Preprints
https://doi.org/10.5194/egusphere-2023-3054
https://doi.org/10.5194/egusphere-2023-3054
22 Jan 2024
 | 22 Jan 2024
Status: this preprint is open for discussion.

Riverine inputs and phytoplankton community composition control nitrate cycling in a coastal lagoon

Mindaugas Žilius, Rūta Barisevičiūtė, Stefano Bonaglia, Isabell Klawonn, Elise Lorre, Tobia Politi, Irma Vybernaite-Lubiene, Maren Voss, and Paul Bukaveckas

Abstract. Estuarine systems, being situated at the interface between land and marine environments, are important sites for nitrate (NO3) retention and processing due to large inputs, long retention time, and high biogeochemical activity. However, it remains uncertain how pelagic and benthic processes control NO3 cycling and how these differ between contrasting seasons. In this study, we measured pelagic and benthic assimilatory and dissimilatory NO3 processes in a large lagoon (Curonian Lagoon, SE Baltic Sea) to understand changes in NO3 cycling in relation to variation in riverine inputs and shifts in phytoplankton community composition. We show that in spring, benthic dissimilatory and assimilatory NO3 processes were important, while in summer, pelagic assimilatory processes dominated. During spring, diatom blooms promote greater delivery of nitrogen (N) and labile organic matter to the benthos resulting in greater denitrification in the sediments and a net flux of NO3 from the water column to the sediments. In summer, phytoplankton blooms dominated by buoyant cyanobacteria exhibited high rates of assimilatory uptake and greater particulate organic N export to the sea, but low rates of sediment–water exchange. Cyanobacteria blooms were associated with higher absolute rates of NO3 uptake, as well as higher mass-specific rates compared to spring. Given the low dissolved inorganic N in summer, high uptake indicates that the pelagic community possessed a nutritional strategy to efficiently utilize multiple N forms. Overall, our findings show that the seasonal succession from diatom to cyanobacteria-dominated communities is associated with a shift from strong benthic-pelagic coupling to predominantly pelagic-based N cycling.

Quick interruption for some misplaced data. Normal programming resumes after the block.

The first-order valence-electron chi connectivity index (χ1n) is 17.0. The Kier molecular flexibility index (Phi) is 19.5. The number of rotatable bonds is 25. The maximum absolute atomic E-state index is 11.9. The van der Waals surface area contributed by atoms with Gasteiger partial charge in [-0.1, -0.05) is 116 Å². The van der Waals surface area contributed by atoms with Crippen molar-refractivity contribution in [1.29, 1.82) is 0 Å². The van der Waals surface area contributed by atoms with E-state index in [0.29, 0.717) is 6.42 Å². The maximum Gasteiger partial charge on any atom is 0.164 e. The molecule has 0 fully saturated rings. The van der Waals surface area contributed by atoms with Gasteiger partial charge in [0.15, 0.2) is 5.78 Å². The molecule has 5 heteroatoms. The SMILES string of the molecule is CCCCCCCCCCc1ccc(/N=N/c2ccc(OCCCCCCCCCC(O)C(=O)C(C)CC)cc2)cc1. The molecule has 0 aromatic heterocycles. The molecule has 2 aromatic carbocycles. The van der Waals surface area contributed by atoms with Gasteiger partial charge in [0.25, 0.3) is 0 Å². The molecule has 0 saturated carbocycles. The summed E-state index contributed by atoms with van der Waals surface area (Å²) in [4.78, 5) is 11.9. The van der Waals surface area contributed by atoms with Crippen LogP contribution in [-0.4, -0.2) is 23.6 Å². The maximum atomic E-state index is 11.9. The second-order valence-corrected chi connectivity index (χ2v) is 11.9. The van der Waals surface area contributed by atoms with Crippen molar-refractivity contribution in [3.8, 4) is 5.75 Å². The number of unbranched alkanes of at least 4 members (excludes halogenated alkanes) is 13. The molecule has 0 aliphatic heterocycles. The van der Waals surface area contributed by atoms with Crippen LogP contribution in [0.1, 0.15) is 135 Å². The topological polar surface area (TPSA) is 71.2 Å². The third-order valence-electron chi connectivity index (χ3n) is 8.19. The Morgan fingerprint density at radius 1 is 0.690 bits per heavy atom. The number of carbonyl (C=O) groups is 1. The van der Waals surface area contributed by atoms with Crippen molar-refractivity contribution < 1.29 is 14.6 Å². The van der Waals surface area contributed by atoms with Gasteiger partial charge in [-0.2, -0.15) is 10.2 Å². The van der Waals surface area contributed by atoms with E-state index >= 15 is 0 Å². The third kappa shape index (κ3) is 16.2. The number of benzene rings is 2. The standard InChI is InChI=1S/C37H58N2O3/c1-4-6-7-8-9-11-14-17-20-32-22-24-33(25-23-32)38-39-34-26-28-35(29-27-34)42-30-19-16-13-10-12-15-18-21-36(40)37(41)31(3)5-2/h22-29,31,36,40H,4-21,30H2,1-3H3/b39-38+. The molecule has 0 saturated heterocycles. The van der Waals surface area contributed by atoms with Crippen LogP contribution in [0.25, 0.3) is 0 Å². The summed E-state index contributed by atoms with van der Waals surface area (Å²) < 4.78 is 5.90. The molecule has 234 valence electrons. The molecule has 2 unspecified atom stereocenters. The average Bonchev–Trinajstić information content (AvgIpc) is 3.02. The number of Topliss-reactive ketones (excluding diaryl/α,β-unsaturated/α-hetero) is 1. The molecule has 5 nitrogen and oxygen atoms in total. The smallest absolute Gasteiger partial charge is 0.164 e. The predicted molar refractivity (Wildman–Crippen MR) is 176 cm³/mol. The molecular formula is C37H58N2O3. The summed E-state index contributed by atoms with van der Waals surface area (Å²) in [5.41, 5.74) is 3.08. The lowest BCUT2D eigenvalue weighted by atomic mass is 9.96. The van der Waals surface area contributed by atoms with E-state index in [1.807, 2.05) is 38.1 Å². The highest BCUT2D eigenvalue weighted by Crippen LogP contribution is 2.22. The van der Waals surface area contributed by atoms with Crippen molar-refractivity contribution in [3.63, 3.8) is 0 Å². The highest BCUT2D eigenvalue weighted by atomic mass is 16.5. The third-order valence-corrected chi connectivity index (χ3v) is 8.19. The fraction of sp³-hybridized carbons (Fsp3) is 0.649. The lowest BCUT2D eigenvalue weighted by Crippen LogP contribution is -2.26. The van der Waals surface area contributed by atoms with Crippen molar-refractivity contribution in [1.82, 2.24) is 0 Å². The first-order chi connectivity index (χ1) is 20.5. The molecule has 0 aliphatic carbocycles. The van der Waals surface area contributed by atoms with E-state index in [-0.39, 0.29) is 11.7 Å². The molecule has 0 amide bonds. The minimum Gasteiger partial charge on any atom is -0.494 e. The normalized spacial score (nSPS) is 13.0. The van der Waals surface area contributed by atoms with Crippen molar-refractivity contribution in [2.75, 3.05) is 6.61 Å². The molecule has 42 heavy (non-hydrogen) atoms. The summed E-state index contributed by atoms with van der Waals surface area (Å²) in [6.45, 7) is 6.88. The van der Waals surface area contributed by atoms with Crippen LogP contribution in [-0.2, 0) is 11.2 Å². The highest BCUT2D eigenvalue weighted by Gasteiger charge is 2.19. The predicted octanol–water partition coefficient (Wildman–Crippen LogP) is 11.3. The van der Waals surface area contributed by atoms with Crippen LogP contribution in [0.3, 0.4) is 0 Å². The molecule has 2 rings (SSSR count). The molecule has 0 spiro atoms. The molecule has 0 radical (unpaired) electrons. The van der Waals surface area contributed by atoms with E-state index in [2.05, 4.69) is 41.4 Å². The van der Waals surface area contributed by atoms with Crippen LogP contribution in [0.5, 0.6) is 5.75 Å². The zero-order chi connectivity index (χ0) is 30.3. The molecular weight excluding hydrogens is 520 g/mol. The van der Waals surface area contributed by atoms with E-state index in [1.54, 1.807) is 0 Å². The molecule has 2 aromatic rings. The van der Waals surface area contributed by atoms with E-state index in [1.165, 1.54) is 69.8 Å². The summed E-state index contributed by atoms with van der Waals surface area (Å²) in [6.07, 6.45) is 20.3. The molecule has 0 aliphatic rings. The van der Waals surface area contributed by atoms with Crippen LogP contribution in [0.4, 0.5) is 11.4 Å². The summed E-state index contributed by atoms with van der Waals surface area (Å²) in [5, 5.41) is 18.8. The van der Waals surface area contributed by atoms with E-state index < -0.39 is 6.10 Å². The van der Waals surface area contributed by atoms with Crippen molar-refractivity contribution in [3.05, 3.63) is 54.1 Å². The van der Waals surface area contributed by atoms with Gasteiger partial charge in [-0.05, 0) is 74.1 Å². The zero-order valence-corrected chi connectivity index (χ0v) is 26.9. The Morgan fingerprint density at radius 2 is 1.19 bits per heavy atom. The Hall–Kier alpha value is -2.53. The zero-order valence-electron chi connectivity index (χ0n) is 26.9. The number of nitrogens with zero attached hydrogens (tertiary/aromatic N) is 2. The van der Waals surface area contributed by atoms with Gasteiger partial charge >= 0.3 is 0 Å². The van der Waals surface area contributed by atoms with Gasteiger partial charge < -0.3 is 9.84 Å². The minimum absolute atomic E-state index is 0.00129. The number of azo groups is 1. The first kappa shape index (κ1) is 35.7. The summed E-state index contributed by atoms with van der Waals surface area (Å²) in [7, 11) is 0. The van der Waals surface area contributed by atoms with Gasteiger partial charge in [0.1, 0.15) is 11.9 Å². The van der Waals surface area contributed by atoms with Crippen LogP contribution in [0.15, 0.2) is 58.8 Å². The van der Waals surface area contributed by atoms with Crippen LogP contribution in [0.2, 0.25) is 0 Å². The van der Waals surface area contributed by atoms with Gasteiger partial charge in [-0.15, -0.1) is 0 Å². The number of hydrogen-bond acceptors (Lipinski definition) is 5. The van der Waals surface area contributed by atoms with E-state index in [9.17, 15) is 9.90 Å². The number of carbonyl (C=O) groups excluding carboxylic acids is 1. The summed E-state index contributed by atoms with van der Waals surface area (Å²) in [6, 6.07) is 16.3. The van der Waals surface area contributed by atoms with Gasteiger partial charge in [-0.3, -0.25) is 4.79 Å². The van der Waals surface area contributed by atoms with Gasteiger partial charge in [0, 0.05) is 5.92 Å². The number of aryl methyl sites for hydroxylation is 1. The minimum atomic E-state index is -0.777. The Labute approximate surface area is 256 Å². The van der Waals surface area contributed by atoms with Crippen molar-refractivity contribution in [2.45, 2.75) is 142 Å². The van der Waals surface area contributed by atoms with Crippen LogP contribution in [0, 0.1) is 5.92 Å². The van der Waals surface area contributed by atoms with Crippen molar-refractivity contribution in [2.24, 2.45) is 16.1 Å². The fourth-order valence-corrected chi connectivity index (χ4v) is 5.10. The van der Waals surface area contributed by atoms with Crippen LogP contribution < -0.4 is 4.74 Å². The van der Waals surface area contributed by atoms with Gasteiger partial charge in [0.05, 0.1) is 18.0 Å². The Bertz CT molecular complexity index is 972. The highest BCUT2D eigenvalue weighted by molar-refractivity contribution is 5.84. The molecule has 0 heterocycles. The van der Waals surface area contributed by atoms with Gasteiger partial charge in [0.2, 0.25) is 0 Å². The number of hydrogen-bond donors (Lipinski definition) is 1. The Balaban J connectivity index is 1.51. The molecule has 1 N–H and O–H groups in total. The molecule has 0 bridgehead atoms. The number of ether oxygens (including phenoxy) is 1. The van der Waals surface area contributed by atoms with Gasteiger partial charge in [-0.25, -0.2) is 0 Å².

Mindaugas Žilius, Rūta Barisevičiūtė, Stefano Bonaglia, Isabell Klawonn, Elise Lorre, Tobia Politi, Irma Vybernaite-Lubiene, Maren Voss, and Paul Bukaveckas

Status: open (until 17 Mar 2024)

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Mindaugas Žilius, Rūta Barisevičiūtė, Stefano Bonaglia, Isabell Klawonn, Elise Lorre, Tobia Politi, Irma Vybernaite-Lubiene, Maren Voss, and Paul Bukaveckas
Mindaugas Žilius, Rūta Barisevičiūtė, Stefano Bonaglia, Isabell Klawonn, Elise Lorre, Tobia Politi, Irma Vybernaite-Lubiene, Maren Voss, and Paul Bukaveckas

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Short summary
This study analyzes the mechanisms driving nitrate retention and elimination within a large estuarine system. Simultaneous measurements of pelagic and benthic processes provide insight into how nitrates are transformed. Finally, our findings are consistent with the paradigm that eutrophication favors a shift from benthic to pelagic-dominated processes.